Climate Action

5 LGBTQ Activists over 30 making a difference

Due to the negative historical impact of climate change on the LGBTQ+ community, it only makes sense that LGBTQ+ activists would also steward environmental advocacy. However, minorities, including the LGBTQ+ community, are simultaneously underrepresented in the movement and disproportionately affected by environmental harm. Communities impacted the most by ecological injustices should be at the forefront of environmentalism.

Here are five activists over 30 to learn from this Pride Month and always: 

  • Rikki Weber She/Her

Rikki Weber is a Sr.Legal Practice Manager and Litigation Assistant at EarthJustice, the United State’s largest non-profit environmental law organization. In the courtroom, EarthJustice represents the earth and the communities negatively impacted by climate change to fight for a clean environment. Rikki started an LGBTQ+ group at EarthJustice so that queer environmentalists could be recognized. She is also a part of the Diversity, Equity, and Inclusion team, where she works with coworkers to discuss issues of intersectionality and increase the visibility of minority groups in the environmental sector. 

  • Christopher Sebastian McJetters He/Him 

Christopher is a Jamaican-born long-time vegan and social activist queering animal liberation and fighting climate change with diet change. Christopher is an author, researcher, and lecturer who takes a multidisciplinary approach that combines media theory, political science, sociology, and mass communications to examine how human relationships with animals shape our attitudes about race and sexuality and how animal violence contributes to anti-black racism and classicism.

Christopher is also a staff writer at Vegan Publishers, a part-time lecturer on speciesism at Columbia University, and social media manager of the Peace Advocacy Network. He sits on the advisory board for Black Vegans Rock, and he appears in the film The Invisible Vegan, which examines the unhealthy dietary patterns of the African-American community. 

  • Lindi Von Mutius She/Her

Lindi Von Mutius is an attorney and educator exploring the intersection of environmental conservation and justice for LGBTQIA+ communities. Her article The Look We Give poignantly addresses the feeling of solidarity among minorities in the outdoor world and her experience as one of the only bisexual black biracial women inhabiting the outdoor space. She has previously worked as the Chief of Staff at the Sierra Club, worked at the Environmental Defense Fund, held senior roles with the World Bank, and served as a board member of OUT for Sustainability.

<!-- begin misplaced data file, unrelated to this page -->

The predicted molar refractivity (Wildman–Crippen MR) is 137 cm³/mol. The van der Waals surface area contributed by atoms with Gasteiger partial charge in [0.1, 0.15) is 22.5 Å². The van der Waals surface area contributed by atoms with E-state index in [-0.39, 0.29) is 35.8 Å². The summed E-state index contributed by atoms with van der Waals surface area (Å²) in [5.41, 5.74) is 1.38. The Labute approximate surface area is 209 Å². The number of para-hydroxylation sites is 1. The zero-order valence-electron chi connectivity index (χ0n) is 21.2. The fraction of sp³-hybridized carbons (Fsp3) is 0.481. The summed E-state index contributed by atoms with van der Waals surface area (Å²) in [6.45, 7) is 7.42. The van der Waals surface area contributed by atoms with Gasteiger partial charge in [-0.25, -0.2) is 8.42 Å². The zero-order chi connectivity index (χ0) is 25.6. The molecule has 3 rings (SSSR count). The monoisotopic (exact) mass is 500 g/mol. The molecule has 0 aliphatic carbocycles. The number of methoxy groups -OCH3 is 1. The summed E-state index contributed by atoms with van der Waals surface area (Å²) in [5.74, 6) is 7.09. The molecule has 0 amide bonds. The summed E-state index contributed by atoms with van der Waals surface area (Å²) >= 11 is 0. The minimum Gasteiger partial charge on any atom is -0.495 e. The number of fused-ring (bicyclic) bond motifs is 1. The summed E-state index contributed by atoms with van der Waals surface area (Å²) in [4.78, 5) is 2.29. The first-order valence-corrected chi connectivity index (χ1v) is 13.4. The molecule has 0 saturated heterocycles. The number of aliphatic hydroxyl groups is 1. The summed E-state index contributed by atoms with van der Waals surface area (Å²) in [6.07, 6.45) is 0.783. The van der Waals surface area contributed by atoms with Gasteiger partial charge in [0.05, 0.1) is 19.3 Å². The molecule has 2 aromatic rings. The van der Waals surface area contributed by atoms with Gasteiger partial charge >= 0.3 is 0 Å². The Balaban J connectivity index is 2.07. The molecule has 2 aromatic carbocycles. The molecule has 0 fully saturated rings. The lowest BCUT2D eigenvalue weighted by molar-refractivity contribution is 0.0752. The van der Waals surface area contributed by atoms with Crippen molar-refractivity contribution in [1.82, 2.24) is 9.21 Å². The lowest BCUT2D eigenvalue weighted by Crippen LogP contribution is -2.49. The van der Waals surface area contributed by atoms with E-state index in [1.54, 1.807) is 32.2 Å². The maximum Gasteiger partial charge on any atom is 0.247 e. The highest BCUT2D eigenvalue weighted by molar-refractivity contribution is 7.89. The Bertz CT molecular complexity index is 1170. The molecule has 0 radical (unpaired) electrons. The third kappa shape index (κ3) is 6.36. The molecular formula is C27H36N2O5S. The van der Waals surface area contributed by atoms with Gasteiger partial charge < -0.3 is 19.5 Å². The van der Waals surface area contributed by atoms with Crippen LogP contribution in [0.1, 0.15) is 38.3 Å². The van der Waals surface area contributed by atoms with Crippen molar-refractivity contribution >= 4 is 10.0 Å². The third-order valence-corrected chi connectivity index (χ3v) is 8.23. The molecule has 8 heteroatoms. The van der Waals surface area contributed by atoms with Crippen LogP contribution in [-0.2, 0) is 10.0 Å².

Lindi graduated from Harvard in 2005 as Harvard Extensions’ first-ever master’s candidate in the Environmental Management program. As of this February, she has returned to the Extension School as the Sustainability and Global Development Practice program director. 

  • Vasu Primlani She/Her 

Vasu Primlani is a stand-up comedian and environmentalist from New Delhi, India, with a master’s degree from UCLA in Urban Planning and Law. She founded and served as the executive director of Thimmkka’s Resources for Environmental Education, named for the Indian environmentalist Saalamurada Thimmakka, the mother of 8000 trees. Between 2003 and 2012, she received over a dozen recognitions for the success of her nonprofit and her contributions as an environmentalist.

She now leads workshops, hosts trainings, and guest lectures as an environmental consultant for numerous US and Indian businesses and universities. And, of course, when she’s not educating the world on environmental issues, she is touring around making people laugh as an award-winning comic.

  • Pattie Gonia-Wyn Wiley They/She/He

Pattie Gonia, the backpacking drag queen, brings drag into the outdoors and queers into mother nature. Through TikTok and Instagram (@pattiegonia), Pattie is creating a more inclusive climate movement by advocating for inclusivity and diversity in the outdoors. They have raised awareness for the ongoing environmental justice crisis, fundraised over half a million dollars for BIPOC, LGBTQ+, and environmental NGOs, and educated their huge following through playful videos.

Pattie creates many of their drag looks from upcycled materials such as plastic bags or trash as a statement to end plastic pollution. They often strap on their platform heels and pick up trash along a hiking trail, rock climb, or sing about the dangers of climate change. Pattie is also the co-founder of The Outdoorist Oath, a nonprofit organization that promotes education and community building toward inclusion in the outdoors. 

These environmentalists are all creating safe spaces in the environmental movement where initially, people who looked or acted like them were historically excluded. Their work paves the way for future generations and LGBTQ+ youth to step up against climate change. However, even with the strides being made, there is so much more to be done toward achieving an entirely equitable environment.